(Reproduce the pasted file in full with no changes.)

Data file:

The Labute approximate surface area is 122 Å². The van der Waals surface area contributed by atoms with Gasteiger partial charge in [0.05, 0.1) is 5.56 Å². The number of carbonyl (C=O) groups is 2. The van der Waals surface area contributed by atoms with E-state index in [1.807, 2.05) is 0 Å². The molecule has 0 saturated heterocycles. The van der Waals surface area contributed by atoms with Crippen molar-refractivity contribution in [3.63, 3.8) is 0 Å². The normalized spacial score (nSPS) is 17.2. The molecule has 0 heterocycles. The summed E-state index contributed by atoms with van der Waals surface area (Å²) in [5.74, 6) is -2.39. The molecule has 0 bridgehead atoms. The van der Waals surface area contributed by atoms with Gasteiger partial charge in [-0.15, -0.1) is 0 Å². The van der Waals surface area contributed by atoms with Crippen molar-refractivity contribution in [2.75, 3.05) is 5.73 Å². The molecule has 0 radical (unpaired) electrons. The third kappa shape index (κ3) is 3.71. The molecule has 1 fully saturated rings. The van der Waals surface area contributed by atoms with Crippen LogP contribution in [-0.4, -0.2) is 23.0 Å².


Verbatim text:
The Labute approximate surface area is 122 Å². The van der Waals surface area contributed by atoms with Gasteiger partial charge in [0.05, 0.1) is 5.56 Å². The number of carbonyl (C=O) groups is 2. The van der Waals surface area contributed by atoms with E-state index in [1.807, 2.05) is 0 Å². The molecule has 0 saturated heterocycles. The van der Waals surface area contributed by atoms with Crippen molar-refractivity contribution in [3.63, 3.8) is 0 Å². The normalized spacial score (nSPS) is 17.2. The molecule has 0 heterocycles. The summed E-state index contributed by atoms with van der Waals surface area (Å²) in [5.74, 6) is -2.39. The molecule has 0 bridgehead atoms. The van der Waals surface area contributed by atoms with Gasteiger partial charge in [-0.15, -0.1) is 0 Å². The van der Waals surface area contributed by atoms with Crippen molar-refractivity contribution in [2.75, 3.05) is 5.73 Å². The molecule has 0 radical (unpaired) electrons. The third kappa shape index (κ3) is 3.71. The molecule has 1 fully saturated rings. The van der Waals surface area contributed by atoms with Crippen LogP contribution in [-0.4, -0.2) is 23.0 Å².